Web Role, Worker Role and VM Role are all designed to solve problems along the continuum of abstraction <==> control that I talked about in a previous post:


We call it abstraction because the technology forces a greater separation between the OS and the application.

A traditional application might tend to eat in to the OS and make tweaks and changes: COM registrations, registry changes and so on. The following diagram shows a traditional application’s relationship to the underlying OS.


The green hatched area is where the 2 overlap. To take an application that is written in this way and run it on a PaaS system, where the boundary between OS and app is much stricter, is difficult. To handle this problem (and others beside, such as lengthy or GUI-based installations), VM Role was introduced. VM Role is positioned further to the right on the first diagram.

A new product, currently in CTP and part of System Center Virtual Machine Manager, called Server App-V, allows us to take an application like the one above and install it in to a PaaS system, on to the cloud-operator supplied OS image (in this case, a Worker Role in Windows Azure):


In this case you can see a clear boundary between the OS and the application. This is taken care of by the “boundary”. The boundary is the application virtualization environment. This environment presents a set of virtual OS services to the application. For example when it makes changes to the registry, it is making changes to its own virtual copy of the registry. These changes won’t affect or pollute the underlying OS.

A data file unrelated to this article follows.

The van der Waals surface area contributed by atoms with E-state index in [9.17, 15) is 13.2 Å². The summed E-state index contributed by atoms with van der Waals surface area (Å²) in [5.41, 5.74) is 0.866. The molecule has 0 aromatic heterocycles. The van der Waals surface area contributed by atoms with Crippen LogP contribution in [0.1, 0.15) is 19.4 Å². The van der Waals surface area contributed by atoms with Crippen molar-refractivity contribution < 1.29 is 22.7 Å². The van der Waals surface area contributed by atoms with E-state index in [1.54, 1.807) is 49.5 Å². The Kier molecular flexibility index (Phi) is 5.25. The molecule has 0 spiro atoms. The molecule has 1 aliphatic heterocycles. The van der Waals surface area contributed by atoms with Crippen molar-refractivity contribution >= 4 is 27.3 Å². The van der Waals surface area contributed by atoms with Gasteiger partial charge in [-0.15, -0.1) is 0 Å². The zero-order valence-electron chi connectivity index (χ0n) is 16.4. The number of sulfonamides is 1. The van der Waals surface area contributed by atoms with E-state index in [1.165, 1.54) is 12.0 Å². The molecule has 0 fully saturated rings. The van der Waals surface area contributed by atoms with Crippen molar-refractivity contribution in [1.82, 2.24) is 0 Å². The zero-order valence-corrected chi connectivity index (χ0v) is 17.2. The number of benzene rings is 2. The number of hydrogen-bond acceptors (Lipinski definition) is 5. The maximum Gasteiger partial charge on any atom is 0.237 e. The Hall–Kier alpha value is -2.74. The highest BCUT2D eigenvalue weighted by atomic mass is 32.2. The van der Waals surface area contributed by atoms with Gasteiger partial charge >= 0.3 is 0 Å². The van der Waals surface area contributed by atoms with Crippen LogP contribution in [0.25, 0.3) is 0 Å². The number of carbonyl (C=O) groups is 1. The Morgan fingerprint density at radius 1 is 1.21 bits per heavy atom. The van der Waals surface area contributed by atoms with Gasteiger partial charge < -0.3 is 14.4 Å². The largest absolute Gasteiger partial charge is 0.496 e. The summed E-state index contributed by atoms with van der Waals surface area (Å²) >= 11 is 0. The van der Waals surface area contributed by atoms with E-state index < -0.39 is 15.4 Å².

This technology creates a greater isolation between OS and application and so increases abstraction. This can work with an app written in the traditional way. There is a deal that has to be stuck however. If you want the application to be able to scale out, it has to be written to be stateless. It needs to recognise notions such as multi-instance and scale-out.

If it hasn’t been written in this way, there’s nothing to stop you from deploying it to Windows Azure. But obviously you’ll only be able to deploy to a single-instance. You’ll be unable to get the 99.95% uptime SLA (which is only available if you have more than one instance).

But let’s think about those applications which have developed and grown over the years. There may be large parts of them that are difficult to deploy to Windows Azure because of that green-hatching I talked about above. If the application elements can be separated out – Server App-V for Windows Azure presents new opportunities.

I’ll make a separate post about how you use it to actually deploy an app soon.

Planky GBR-257